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Coming next week, Dr. Shini Somara returns to Crash Course for Crash Course Engineering!

Crash Course Engineering is produced in association with PBS Digital Studios:
https://www.youtube.com/pbsdigitalstudios
https://www.youtube.com/playlist?list=PL1mtdjDVOoOqJzeaJAV15Tq0tZ1vKj7ZV

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Hello again!

The last time I was here on Crash Course, we spent a year working our way through the wonders of physics. I'm excited to be back again to talk about something even dearer to my heart: Engineering.

Why am I excited? Because I'm an engineer. But what exactly is engineering?

A lot of things, actually. For now we'll just say that the history of engineering encompasses the creation of everything from the physical objects around you, to the processes allowing you to watch this video right now. That's like really broad, I know.

Don't worry, we'll talk about what that means in a little more detail in our first episode.

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There are actually multiple fields of engineering, and we're gonna spend some time with each of them. We'll explain the difference between, and the history of: civil, mechanical, electrical, and chemical engineering. And those four disciplines still don't account for all of engineering, but over the next year, we're going to try to get to the heart of what all of that means.  We'll look at how engineers see problems in the world, and then try to solve them. that problem solving mindset has helped engineers to create everything from spaceships to coffee cups, wireless earbuds to dog whistles, artificial hearts to roads and bridges.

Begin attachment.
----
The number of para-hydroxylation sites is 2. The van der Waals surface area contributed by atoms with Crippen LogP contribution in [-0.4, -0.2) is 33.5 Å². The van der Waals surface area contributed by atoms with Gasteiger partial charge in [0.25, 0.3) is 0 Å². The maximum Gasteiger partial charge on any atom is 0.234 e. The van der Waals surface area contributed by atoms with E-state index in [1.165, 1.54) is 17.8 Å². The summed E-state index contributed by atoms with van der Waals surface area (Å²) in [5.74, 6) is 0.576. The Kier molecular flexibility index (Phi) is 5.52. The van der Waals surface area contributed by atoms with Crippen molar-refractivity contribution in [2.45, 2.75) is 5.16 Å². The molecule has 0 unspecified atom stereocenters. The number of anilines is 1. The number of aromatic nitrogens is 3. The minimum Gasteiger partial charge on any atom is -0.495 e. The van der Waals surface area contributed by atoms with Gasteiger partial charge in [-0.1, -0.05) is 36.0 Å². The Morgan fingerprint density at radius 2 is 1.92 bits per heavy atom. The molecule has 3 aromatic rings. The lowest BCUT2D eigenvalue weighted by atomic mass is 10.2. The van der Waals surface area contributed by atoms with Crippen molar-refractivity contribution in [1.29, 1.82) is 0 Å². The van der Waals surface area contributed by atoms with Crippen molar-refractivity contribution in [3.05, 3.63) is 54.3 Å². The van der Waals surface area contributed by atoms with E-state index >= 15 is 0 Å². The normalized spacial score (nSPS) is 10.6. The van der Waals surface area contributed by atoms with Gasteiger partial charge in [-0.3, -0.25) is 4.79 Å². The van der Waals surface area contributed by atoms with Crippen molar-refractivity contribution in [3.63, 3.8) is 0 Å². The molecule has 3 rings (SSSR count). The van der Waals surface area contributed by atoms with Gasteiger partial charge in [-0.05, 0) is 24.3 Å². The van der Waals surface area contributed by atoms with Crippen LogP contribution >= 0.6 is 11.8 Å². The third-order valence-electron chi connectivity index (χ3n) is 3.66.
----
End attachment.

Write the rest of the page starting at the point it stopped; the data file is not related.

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Before we do that, though, allow me to reintroduce myself. I'm Dr. Shini Somara, and I started my science career studying math and physics at college. I then went on to study mechanical engineering, and out of everything I learned during my first degree, what fascinated me the most was fluid dynamics, and understanding how gases and liquids flow, so I researched this topic, at depth for four and a half years, earning myself a doctorate of engineering in the process. Since then, I've worked as a science communicator for the BBC, Al Jazeera, and even right here on Crash Course. I'm excited to be back to talk about something that has meant the world to me. Over the next 46 episodes, we're going to get a feel for how engineering and engineers have shaped our world.

I hope you'll join me, and our friends at PBS Digital Studios, on this journey with Crash Course: Engineering.